Google Cloud Healthcare API focused on interoperability, during pandemic and beyond

The standard, in use at the Mayo Clinic since 2019, can help providers manage their COVID-19 response and comply with CMS and ONC data-exchange regulations, the company says.
By Nathan Eddy
12:35 PM

Google on Monday announced the launch of Google Cloud Healthcare API, which is designed to enable standardized data exchange between healthcare applications and solutions built on Google Cloud.

WHY IT MATTERS

Backed by Google Cloud's privacy and security features, and HIPAA compliant, the API offers pre-built connectors for streaming data processing in Dataflow, scalable analytics with BigQuery and machine learning with AI Platform.

The platform also provides support for healthcare data standards, including HL7, FHIR, HL7 v2 and DICOM, as well as automated DICOM and FHIR de-identification to better prepare data for these platforms.

The goal is to provide healthcare and life sciences organizations with scalable, real-time data analytics during the pandemic, using tools like machine learning and giving providers the ability to interact with data using web-friendly, REST-based endpoints.

In an effort to address data-privacy concerns, Cloud Healthcare API detects sensitive data in DICOM instances and FHIR resources, such as protected health information, then uses a de-identification transformation to mask, delete or otherwise obscure the data.

The Mayo Clinic has been using Google's Healthcare API to enable the storage and interoperability of its clinical data since the launch of a partnership in 2019.

Google hopes Cloud Healthcare API can help healthcare organizations more easily manage complicated and siloed systems within their care environments, while simultaneously supporting increased interoperability and better patient access.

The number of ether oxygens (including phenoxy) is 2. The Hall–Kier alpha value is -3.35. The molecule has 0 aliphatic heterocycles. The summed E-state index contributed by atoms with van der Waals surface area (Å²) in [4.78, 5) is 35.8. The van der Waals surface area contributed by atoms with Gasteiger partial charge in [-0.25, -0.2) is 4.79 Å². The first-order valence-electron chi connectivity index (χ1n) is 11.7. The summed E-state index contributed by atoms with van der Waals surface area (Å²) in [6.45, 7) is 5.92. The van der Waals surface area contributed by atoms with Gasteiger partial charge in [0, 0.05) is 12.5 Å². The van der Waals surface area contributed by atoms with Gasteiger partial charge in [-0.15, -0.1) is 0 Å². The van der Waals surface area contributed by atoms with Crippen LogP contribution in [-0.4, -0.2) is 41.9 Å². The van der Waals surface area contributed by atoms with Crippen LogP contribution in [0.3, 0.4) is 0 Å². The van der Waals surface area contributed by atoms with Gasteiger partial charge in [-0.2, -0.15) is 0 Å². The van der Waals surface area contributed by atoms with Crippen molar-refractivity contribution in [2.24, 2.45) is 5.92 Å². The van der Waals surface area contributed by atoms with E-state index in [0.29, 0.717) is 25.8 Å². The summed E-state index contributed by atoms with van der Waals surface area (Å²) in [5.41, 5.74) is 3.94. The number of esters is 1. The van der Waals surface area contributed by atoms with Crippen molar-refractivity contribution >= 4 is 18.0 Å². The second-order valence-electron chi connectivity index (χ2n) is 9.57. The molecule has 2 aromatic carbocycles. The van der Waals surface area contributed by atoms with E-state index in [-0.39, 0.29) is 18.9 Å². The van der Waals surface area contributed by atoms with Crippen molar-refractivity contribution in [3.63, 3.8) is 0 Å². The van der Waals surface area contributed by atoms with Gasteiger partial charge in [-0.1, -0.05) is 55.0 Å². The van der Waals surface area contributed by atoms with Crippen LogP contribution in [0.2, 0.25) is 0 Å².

THE LARGER TREND

Beyond the Cloud Healthcare API, Google has deployed a range of solutions to support healthcare providers in the fight against COVID-19, including virtual care and telehealth services and visualization of essential services through its Maps platform.

Google is also deploying machine-learning technology to track more than 240 million COVID-related daily spam messages, which use a mix of fear and financial incentives to create sense of urgency that prompts users to respond.

The company is among the many consumer tech giants lending their knowledge to help healthcare organizations deal with the global outbreak.

These include Microsoft, which recently made its AccountGuard cybersecurity program available to hospitals, clinics, labs, frontline providers, device manufacturers and life sciences companies researching treatments. And Amazon has also stepped up to help battle the global COVID-19 pandemic through the AWS Diagnostic Development Initiative, which aims to accelerate COVID-19 diagnostics, research and testing.

More broadly, Google says the new API will offer another means to help providers comply with the mandates of the data exchange and patient access rules put forth earlier this year by the Centers for Medicare and Medicaid Services and the Office of the National Coordinator for Health IT.

ON THE RECORD

"We're in a time where technology needs to work fast, securely, and most importantly in a way that furthers our dedication to our patients," said Dr. John Halamka, president of Mayo Clinic Platform, in a statement. "Google Cloud's Healthcare API accelerates data liquidity among stakeholders, and in return, will help us better serve our patients."

"Healthcare providers’ access to real-time, unified healthcare data is critical – and every second matters," said Dr. Joe Corkery, director of product, healthcare and life sciences at Google Cloud, and Aashima Gupta, the company's director of industry solutions for healthcare and life sciences, in a blog post.

"As the industry is pushed to its limits in light of COVID-19, the need for increased data interoperability is more important than ever," they added. "In the last few months, the industry has laid the foundation for progress with final rules issued by CMS and ONC, implementing key provisions of the 21st Century Cures Act. Today, healthcare organizations are in dire need of easy-to-use technology that supports health information exchange."

Nathan Eddy is a healthcare and technology freelancer based in Berlin.
Email the writer: nathaneddy@gmail.com
Twitter: @dropdeaded209